, Volume 85, Issue 9, pp 911-921
Date: 30 Mar 2007

Tuning cardiac performance in ischemic heart disease and failure by modulating myofilament function

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Abstract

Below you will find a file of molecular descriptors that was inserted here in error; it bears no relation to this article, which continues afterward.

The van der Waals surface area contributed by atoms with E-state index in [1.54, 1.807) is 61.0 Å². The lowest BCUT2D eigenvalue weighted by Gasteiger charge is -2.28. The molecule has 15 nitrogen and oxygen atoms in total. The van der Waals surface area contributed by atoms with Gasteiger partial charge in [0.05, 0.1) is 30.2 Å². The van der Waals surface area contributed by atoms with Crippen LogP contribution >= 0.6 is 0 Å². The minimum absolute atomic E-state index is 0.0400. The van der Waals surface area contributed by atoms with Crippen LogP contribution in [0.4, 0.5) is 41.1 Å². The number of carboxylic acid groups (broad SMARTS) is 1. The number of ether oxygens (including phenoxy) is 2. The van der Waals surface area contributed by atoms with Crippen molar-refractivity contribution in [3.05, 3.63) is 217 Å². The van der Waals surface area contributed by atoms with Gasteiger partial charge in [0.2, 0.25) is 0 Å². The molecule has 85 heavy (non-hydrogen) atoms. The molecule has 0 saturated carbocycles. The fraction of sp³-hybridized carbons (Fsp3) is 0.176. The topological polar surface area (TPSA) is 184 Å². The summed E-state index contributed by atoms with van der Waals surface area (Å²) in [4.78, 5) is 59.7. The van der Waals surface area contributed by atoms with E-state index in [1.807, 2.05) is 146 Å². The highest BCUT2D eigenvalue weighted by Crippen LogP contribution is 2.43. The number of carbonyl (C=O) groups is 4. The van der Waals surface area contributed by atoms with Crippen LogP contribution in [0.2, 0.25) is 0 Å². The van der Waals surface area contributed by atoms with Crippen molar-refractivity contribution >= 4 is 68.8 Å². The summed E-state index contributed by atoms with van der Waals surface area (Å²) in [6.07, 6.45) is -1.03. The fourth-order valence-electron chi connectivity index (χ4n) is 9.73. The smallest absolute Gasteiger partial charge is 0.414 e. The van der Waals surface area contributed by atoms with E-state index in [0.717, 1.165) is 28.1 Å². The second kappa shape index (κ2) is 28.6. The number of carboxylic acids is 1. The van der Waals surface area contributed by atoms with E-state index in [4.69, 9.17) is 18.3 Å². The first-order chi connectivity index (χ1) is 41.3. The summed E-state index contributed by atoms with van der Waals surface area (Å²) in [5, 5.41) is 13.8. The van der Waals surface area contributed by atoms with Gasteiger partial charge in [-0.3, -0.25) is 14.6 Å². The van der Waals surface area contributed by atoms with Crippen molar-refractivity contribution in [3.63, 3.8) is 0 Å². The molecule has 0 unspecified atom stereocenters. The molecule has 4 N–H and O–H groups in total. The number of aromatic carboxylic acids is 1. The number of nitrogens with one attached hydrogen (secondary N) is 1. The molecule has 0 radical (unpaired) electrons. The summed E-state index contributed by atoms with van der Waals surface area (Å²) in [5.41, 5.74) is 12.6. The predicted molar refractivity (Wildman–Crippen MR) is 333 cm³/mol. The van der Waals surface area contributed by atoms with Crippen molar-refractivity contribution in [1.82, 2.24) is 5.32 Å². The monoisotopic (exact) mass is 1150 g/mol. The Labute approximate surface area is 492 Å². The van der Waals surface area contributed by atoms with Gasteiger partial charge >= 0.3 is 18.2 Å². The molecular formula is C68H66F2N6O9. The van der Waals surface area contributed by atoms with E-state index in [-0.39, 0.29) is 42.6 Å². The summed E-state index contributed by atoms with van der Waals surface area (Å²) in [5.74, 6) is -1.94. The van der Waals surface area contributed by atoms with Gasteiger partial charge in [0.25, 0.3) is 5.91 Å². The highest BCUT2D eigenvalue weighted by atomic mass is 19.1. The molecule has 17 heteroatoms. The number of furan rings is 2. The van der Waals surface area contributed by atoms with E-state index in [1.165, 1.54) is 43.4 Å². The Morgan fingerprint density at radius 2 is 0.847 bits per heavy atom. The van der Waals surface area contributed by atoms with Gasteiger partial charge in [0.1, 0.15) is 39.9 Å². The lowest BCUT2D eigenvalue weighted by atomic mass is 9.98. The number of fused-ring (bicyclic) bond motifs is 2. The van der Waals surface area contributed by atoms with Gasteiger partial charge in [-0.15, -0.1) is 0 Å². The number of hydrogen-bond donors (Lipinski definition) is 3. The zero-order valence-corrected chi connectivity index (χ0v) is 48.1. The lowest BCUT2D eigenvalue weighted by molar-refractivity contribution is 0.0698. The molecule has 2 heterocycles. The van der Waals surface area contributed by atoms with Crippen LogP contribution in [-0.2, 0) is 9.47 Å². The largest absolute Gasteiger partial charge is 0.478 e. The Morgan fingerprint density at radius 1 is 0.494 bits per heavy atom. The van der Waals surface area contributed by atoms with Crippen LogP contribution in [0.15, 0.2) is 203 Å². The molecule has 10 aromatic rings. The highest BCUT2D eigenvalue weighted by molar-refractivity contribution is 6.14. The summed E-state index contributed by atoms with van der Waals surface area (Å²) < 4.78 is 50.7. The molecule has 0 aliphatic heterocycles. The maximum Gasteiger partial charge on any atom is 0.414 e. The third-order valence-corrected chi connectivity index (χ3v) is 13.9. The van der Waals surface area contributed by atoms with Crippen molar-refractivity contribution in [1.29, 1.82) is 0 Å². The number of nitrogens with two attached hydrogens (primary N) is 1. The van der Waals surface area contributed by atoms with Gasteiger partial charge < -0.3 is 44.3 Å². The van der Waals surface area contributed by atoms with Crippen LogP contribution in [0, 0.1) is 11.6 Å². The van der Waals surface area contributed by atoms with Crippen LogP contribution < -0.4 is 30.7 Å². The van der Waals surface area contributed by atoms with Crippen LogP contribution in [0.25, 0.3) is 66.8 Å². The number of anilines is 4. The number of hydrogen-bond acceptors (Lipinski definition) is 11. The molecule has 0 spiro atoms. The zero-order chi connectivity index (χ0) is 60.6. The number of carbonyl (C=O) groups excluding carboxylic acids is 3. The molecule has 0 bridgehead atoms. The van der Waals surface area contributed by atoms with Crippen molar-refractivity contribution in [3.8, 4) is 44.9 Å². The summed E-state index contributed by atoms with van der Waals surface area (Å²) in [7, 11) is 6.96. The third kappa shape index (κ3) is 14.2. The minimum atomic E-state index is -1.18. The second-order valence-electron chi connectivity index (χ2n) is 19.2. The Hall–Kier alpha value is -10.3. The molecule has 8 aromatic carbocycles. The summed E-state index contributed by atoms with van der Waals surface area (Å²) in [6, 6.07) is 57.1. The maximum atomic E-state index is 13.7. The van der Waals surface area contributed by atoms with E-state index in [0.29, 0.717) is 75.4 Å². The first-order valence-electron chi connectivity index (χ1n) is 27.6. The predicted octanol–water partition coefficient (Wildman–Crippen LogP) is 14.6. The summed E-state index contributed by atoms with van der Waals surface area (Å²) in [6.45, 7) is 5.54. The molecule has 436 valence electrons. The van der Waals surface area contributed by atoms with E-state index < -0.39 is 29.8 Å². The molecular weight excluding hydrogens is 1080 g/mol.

The cardiac myofilaments are composed of highly ordered arrays of proteins that coordinate cardiac contraction and relaxation in response to the rhythmic waves of [Ca2+] during the cardiac cycle. Several cardiac disease states are associated with altered myofilament protein interactions that contribute to cardiac dysfunction. During acute myocardial ischemia, the sensitivity of the myofilaments to activating Ca2+ is drastically reduced, largely due to the effects of intracellular acidosis on the contractile machinery. Myofilament Ca2+ sensitivity remains compromised in post-ischemic or “stunned” myocardium even after complete restoration of blood flow and intracellular pH, likely because of covalent modifications of or proteolytic injury to contractile proteins. In contrast, myofilament Ca2+ sensitivity can be increased in chronic heart failure, owing in part to decreased phosphorylation of troponin I, the inhibitory subunit of the troponin regulatory complex. We highlight, in this paper, the central role of the myofilaments in the pathophysiology of each of these distinct disease entities, with a particular focus on the molecular switch protein troponin I. We also discuss the beneficial effects of a genetically engineered cardiac troponin I, with a histidine button substitution at C-terminal residue 164, for a variety of pathophysiologic conditions, including hypoxia, ischemia, ischemia–reperfusion and chronic heart failure.